Dubai’s battered real estate market got more bad news on Wednesday when a leading property company said it saw little hope soon of a rebound after office leasing rates plunged more than half in a year.
The bleak assessment by CB Richard Ellis is the latest indication that the Middle East commercial hub’s once hot property market faces an uncertain future even as new properties such as the more than half-mile-high Burj Khalifa, the world’s tallest tower, continue to open their doors.
Figures released by the Los Angeles-based commercial property giant show that office space filling Dubai’s numerous high rises and purpose-built business parks has been hit especially hard by the emirate’s property slump. The firm said in its quarterly report that the Dubai market remained sluggish in the last three months of 2009 and shows “few signs to suggest any imminent upturn in fortunes.”
Office leasing rates tumbled 57 per cent in the fourth quarter from their level the previous year, according to the property company. It estimates some brand new office buildings stand more than 30 per cent empty.
“There was a correction due because prices had become unsustainable,” Nicholas Maclean, CB Richard Ellis managing director for the Middle East, said in an interview. “The speed has been the thing that caught people out, principally because of the Dubai market’s dependence on international tenants.”
To cope with the glut, landlords have begun offering tenants rent-free periods and more flexible payment terms, among other perks.
The situation is likely to get worse before it improves as more buildings open up, said J.P. Grobbelaar, director of research and advisory for real estate consultancy Colliers International in Dubai. He said the supply of office space is expected to double over the next two to three years.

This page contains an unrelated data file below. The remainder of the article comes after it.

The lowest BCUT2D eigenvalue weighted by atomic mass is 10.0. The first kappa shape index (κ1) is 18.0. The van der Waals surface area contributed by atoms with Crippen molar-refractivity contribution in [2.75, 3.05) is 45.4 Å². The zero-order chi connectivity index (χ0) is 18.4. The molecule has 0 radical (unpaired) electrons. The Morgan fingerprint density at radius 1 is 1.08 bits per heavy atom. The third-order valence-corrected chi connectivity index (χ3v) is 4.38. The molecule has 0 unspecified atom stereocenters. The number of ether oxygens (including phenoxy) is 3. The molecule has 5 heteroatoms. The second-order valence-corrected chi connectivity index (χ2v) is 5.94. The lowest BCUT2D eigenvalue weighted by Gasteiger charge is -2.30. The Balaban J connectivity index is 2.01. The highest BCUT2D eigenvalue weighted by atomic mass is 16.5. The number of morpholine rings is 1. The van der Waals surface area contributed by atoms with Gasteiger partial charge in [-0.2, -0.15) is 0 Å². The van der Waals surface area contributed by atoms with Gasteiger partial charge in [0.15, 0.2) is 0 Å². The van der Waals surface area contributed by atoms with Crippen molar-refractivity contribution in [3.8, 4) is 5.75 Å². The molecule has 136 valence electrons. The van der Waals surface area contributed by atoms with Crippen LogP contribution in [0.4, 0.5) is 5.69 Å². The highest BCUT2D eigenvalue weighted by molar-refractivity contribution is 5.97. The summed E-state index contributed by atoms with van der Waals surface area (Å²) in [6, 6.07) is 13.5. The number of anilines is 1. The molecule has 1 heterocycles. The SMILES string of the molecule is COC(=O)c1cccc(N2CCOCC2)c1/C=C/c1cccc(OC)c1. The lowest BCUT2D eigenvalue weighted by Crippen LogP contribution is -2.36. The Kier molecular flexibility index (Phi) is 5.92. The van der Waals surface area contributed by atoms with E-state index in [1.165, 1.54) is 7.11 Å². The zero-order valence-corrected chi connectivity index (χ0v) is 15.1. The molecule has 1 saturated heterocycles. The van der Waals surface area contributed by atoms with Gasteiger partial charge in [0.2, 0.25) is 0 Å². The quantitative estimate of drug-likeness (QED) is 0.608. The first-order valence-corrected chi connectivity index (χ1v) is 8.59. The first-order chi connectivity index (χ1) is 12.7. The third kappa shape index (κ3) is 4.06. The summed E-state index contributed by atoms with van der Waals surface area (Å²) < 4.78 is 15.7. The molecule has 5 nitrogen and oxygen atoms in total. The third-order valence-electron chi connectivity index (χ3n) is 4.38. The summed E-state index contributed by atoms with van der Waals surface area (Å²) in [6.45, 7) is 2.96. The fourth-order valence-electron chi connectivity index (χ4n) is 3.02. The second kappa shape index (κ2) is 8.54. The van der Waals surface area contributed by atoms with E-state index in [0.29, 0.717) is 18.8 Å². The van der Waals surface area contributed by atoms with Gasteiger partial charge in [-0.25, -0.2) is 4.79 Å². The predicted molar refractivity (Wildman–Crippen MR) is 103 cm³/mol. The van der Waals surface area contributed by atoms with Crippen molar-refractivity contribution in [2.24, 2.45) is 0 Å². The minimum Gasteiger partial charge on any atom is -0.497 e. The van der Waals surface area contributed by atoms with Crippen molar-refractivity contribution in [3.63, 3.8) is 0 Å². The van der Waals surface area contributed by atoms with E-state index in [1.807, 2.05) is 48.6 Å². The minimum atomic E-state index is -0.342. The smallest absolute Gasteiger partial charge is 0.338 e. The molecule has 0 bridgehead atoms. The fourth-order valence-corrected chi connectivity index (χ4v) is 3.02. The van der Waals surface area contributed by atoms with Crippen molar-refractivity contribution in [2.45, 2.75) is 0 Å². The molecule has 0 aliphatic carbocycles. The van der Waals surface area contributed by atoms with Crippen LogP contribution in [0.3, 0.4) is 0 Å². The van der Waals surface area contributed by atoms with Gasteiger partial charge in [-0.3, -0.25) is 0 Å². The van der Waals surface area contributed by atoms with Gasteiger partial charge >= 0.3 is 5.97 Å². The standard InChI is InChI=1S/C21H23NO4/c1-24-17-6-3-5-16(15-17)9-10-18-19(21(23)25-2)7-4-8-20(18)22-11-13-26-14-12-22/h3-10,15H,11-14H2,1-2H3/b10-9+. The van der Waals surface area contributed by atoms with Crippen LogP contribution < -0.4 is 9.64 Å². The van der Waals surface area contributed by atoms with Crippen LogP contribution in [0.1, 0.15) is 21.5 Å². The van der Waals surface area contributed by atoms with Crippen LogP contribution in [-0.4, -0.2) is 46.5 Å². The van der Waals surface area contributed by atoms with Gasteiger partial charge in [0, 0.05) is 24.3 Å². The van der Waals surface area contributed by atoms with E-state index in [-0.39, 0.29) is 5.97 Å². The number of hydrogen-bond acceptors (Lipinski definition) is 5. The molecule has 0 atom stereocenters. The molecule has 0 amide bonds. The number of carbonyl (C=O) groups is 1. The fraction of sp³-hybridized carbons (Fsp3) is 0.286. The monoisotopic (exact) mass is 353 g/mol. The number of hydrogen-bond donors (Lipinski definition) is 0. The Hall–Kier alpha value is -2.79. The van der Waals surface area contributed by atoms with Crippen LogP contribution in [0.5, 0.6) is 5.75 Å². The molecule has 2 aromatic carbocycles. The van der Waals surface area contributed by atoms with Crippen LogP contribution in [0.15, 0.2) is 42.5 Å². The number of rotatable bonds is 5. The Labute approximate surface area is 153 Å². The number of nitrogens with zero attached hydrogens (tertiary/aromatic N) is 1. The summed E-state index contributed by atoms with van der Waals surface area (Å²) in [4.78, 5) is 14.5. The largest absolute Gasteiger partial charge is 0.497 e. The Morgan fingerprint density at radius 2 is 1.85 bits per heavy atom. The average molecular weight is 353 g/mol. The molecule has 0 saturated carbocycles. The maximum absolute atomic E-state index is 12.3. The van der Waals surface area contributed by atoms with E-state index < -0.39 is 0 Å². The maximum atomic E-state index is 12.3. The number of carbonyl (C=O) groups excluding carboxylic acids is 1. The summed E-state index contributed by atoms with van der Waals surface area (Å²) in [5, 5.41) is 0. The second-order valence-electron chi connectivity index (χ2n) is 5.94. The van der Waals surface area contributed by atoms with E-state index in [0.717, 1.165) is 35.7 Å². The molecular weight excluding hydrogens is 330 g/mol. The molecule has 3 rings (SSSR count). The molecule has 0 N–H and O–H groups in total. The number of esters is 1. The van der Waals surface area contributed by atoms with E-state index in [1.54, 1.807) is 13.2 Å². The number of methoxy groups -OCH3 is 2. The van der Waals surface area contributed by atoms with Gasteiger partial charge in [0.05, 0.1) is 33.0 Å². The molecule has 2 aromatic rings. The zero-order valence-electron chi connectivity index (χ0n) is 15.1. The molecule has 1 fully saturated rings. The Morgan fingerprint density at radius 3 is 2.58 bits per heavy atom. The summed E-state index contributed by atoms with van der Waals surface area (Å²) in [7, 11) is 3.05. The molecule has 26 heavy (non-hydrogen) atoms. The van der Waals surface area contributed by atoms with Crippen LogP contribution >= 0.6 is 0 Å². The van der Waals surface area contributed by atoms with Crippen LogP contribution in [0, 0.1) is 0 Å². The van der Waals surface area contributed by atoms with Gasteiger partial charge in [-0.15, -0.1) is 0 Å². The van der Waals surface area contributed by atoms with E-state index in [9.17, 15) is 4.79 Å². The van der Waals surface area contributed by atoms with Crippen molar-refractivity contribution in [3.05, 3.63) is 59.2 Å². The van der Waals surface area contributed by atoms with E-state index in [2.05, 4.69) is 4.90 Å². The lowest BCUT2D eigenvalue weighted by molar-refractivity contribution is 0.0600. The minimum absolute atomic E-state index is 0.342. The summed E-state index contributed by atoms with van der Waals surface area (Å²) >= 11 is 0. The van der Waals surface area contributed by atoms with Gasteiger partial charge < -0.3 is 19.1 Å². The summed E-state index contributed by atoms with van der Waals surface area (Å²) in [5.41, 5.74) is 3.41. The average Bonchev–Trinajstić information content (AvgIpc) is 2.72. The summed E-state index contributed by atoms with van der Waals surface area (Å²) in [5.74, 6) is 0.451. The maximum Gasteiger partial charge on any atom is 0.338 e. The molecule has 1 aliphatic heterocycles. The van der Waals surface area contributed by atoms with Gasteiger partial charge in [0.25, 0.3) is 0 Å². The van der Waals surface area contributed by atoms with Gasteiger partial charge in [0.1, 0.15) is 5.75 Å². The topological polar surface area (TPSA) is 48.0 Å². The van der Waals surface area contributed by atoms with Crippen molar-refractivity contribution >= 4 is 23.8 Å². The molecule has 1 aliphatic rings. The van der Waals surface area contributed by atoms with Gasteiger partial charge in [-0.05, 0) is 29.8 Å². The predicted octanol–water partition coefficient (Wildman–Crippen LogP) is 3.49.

“These are buildings that are currently under construction. We’re talking about buildings coming out of the ground,” he said. “We just don’t see where the demand for that sort of supply is going to come from, not unless the economy grows hugely.”
As recently as the second half of 2008, prime office space in Dubai was packed nearly to capacity, Mr. Grobbelaar said.
Foreign companies poured into the city to take advantage of its growth as the financial and logistics centre of the booming oil-rich Persian Gulf. Now those companies are cutting back on staff or going out of business because of the economic downturn.
“There’s just not enough people to occupy the space,” he said.
Compounding the problem is that many new buildings in Dubai are owned by multiple investors rather than a single owner, making upkeep of communal facilities like elevators and air conditioning a far greater challenge, Mr. Maclean said.
He said the property company has received “zero demand” from prospective tenants for those type of buildings, which comprise the bulk of the new space expected to come on the market in the coming years. Unless local laws are changed to force owners to pool their resources, those towers will remain mostly empty, he predicted.
CB Richard Ellis’ figures show residential property prices also fell sharply, with rental rates down about 40 per cent over the previous year.
That largely matches findings released by Colliers last month. It said home prices in the city-state edged up 1 per cent over the previous quarter, but remained 42 per cent below their level a year earlier. That puts prices at roughly their same level as they were at the middle of 2007.